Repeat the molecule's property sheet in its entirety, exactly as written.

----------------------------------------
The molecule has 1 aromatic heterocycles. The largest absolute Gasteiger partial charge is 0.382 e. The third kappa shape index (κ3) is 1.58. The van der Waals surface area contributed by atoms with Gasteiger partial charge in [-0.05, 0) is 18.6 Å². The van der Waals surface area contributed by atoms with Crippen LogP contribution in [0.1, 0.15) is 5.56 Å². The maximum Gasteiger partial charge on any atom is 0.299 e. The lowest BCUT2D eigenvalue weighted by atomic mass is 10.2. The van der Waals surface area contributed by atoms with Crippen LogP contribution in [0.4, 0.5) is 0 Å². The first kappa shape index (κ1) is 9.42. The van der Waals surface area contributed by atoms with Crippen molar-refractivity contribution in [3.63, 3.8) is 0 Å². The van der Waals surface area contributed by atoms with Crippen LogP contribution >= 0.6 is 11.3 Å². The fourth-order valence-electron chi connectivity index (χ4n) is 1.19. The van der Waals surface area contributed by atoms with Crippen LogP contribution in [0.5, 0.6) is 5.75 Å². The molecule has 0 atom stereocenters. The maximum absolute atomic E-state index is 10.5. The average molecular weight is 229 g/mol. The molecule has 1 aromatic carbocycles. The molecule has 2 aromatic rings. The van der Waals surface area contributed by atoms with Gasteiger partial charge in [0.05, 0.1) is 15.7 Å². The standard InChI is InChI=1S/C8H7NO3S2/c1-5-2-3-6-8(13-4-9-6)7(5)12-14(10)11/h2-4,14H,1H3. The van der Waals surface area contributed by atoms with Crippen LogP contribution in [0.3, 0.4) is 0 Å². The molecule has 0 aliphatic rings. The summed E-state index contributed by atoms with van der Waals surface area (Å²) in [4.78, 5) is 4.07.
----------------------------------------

The molecule has 1 aromatic heterocycles. The largest absolute Gasteiger partial charge is 0.382 e. The third kappa shape index (κ3) is 1.58. The van der Waals surface area contributed by atoms with Gasteiger partial charge in [-0.05, 0) is 18.6 Å². The van der Waals surface area contributed by atoms with Crippen LogP contribution in [0.1, 0.15) is 5.56 Å². The maximum Gasteiger partial charge on any atom is 0.299 e. The lowest BCUT2D eigenvalue weighted by atomic mass is 10.2. The van der Waals surface area contributed by atoms with Crippen LogP contribution in [0.4, 0.5) is 0 Å². The first kappa shape index (κ1) is 9.42. The van der Waals surface area contributed by atoms with Crippen molar-refractivity contribution in [3.63, 3.8) is 0 Å². The van der Waals surface area contributed by atoms with Crippen LogP contribution >= 0.6 is 11.3 Å². The fourth-order valence-electron chi connectivity index (χ4n) is 1.19. The van der Waals surface area contributed by atoms with Crippen LogP contribution in [0.5, 0.6) is 5.75 Å². The molecule has 0 atom stereocenters. The maximum absolute atomic E-state index is 10.5. The average molecular weight is 229 g/mol. The molecule has 1 aromatic carbocycles. The molecule has 2 aromatic rings. The van der Waals surface area contributed by atoms with Gasteiger partial charge in [0.05, 0.1) is 15.7 Å². The standard InChI is InChI=1S/C8H7NO3S2/c1-5-2-3-6-8(13-4-9-6)7(5)12-14(10)11/h2-4,14H,1H3. The van der Waals surface area contributed by atoms with Crippen LogP contribution in [0.3, 0.4) is 0 Å². The molecule has 0 aliphatic rings. The summed E-state index contributed by atoms with van der Waals surface area (Å²) in [4.78, 5) is 4.07.